My youngest bitch is used only for tracking deer and during her early years all her training (and still is) is carried out with her on a long line. This has two functions, it allows me to slow down her tempo and pace as Airedales have such high prey drive that they will want to get to their item as fast as they can. The problem with scent is that it can be blown by wind causing airborne scent, so as an Airedale air-scents it will sometimes follow a trail 20feet to the side. Airscenting alone can cause a dog to lose a trail for a brief period of time if that trail doulbles back or turns at a sharp angle. The dog air-scenting will suddenly run out of scent so in training (as goes for any hound or beagle), a long-line should be used to encourage the dog to work more methodically in keeping its nose to the gorund.

 

As for the second reason a longline should be used in training especially on finding deer is that as the hunter closes in on an animal should the dog be off the lead it will run ahead faster than the handler can keep up and if the deer is still alive will take grip. If that particular Airedale is silent, some are not, some sound with a roar that is like a lion, then the handler will not be able to pinpoint the location of the Airedale and deer, which if an injured red deer can cause serious injuries should the handler not get there quick enough. Also if the dog is completely silent the handler may lose the dog completely, the situation made worse of working in a pine forest plantation or if the dog has closed in on the deer under wind fell trees which are hard and dangerous to get through.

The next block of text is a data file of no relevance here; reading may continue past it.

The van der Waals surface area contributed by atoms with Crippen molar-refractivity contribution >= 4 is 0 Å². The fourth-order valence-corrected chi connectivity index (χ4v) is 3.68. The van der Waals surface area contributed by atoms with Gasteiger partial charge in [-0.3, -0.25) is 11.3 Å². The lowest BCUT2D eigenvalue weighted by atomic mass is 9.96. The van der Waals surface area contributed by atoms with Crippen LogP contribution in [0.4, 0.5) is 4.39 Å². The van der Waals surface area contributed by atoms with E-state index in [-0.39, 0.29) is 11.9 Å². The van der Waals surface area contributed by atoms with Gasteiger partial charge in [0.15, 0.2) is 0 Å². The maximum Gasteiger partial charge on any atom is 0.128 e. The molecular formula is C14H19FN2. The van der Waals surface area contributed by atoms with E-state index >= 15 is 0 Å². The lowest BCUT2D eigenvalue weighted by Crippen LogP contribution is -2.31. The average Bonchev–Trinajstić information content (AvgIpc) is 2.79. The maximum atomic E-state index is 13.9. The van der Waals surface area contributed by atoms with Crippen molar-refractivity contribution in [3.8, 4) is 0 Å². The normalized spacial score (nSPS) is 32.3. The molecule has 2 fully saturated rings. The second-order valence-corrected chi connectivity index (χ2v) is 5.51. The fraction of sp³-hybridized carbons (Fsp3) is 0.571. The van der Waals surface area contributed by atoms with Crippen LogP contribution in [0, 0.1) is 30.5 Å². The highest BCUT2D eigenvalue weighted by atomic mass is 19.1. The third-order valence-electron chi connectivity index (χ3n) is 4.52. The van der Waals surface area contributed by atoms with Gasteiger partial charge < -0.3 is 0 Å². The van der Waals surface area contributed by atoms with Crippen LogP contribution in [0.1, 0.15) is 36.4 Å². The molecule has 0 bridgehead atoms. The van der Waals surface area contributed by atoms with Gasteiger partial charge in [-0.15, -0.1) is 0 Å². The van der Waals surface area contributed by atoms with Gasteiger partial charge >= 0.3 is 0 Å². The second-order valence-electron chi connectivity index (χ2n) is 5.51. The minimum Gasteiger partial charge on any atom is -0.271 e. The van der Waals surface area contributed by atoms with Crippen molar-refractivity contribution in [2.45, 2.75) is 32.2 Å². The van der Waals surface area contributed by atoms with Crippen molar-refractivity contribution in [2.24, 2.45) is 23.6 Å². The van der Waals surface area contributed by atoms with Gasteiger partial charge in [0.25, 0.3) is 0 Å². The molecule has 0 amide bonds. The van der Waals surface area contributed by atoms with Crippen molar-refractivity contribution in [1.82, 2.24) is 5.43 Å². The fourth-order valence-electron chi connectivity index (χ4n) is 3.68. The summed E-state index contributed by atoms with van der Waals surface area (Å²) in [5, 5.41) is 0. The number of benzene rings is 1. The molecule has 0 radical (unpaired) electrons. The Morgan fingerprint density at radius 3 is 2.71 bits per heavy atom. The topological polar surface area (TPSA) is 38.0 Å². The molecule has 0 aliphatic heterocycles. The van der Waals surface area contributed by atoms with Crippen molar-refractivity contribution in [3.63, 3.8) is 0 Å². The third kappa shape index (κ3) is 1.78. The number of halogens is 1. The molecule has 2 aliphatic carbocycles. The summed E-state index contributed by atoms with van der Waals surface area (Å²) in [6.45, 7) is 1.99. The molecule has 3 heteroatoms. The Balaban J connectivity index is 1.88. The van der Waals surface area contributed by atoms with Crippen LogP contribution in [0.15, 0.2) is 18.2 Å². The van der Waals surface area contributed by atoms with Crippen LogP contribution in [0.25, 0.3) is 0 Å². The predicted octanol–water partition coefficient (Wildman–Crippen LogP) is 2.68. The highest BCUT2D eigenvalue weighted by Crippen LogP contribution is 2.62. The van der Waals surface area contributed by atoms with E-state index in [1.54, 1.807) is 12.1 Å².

The Airedale can also pick out an injured deer among a whole herd all moving together. I do not know how my Airedale bitch does this but I have seen it several times, even at 1 year old she has had three successful fallow tracks of an injured animal moving with a herd. I put it down to a trait we all possess as humans, being able to walk into a friends house and smell his/her unique smell from another friends house. We can still recognise the smell of that family even though a cooking turkey may be wafting in the background. An Airedale is a master of tracking, this is what they were bred to do - track and close in for the kill. Airedale's are extremely competitive and this should be used to our advantage of wanting to make a game heavy drawing dog. Each individual on this site has their own particular way of entering a dog, as long as it is the right way and works for dog and handler then no more needs to be said. The Airedale will do its job and you will see those jaws are not for show.